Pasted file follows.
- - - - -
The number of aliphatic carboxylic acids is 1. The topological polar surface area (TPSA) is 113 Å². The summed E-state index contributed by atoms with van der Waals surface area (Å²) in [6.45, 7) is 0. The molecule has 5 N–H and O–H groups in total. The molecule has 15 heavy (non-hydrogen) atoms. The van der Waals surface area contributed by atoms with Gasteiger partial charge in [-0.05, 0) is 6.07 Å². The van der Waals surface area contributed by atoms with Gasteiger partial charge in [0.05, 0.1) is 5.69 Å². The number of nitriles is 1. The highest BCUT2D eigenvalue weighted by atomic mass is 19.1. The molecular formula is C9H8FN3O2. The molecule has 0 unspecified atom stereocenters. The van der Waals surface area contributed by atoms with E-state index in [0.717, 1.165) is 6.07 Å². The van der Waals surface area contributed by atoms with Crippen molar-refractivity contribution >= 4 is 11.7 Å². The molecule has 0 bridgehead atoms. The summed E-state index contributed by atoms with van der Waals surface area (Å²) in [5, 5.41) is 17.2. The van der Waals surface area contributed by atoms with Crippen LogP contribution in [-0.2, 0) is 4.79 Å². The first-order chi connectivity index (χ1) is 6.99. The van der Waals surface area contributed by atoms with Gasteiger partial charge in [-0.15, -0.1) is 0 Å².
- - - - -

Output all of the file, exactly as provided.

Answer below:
The number of aliphatic carboxylic acids is 1. The topological polar surface area (TPSA) is 113 Å². The summed E-state index contributed by atoms with van der Waals surface area (Å²) in [6.45, 7) is 0. The molecule has 5 N–H and O–H groups in total. The molecule has 15 heavy (non-hydrogen) atoms. The van der Waals surface area contributed by atoms with Gasteiger partial charge in [-0.05, 0) is 6.07 Å². The van der Waals surface area contributed by atoms with Gasteiger partial charge in [0.05, 0.1) is 5.69 Å². The number of nitriles is 1. The highest BCUT2D eigenvalue weighted by atomic mass is 19.1. The molecular formula is C9H8FN3O2. The molecule has 0 unspecified atom stereocenters. The van der Waals surface area contributed by atoms with E-state index in [0.717, 1.165) is 6.07 Å². The van der Waals surface area contributed by atoms with Crippen molar-refractivity contribution >= 4 is 11.7 Å². The molecule has 0 bridgehead atoms. The summed E-state index contributed by atoms with van der Waals surface area (Å²) in [5, 5.41) is 17.2. The van der Waals surface area contributed by atoms with Crippen LogP contribution in [-0.2, 0) is 4.79 Å². The first-order chi connectivity index (χ1) is 6.99. The van der Waals surface area contributed by atoms with Gasteiger partial charge in [-0.15, -0.1) is 0 Å².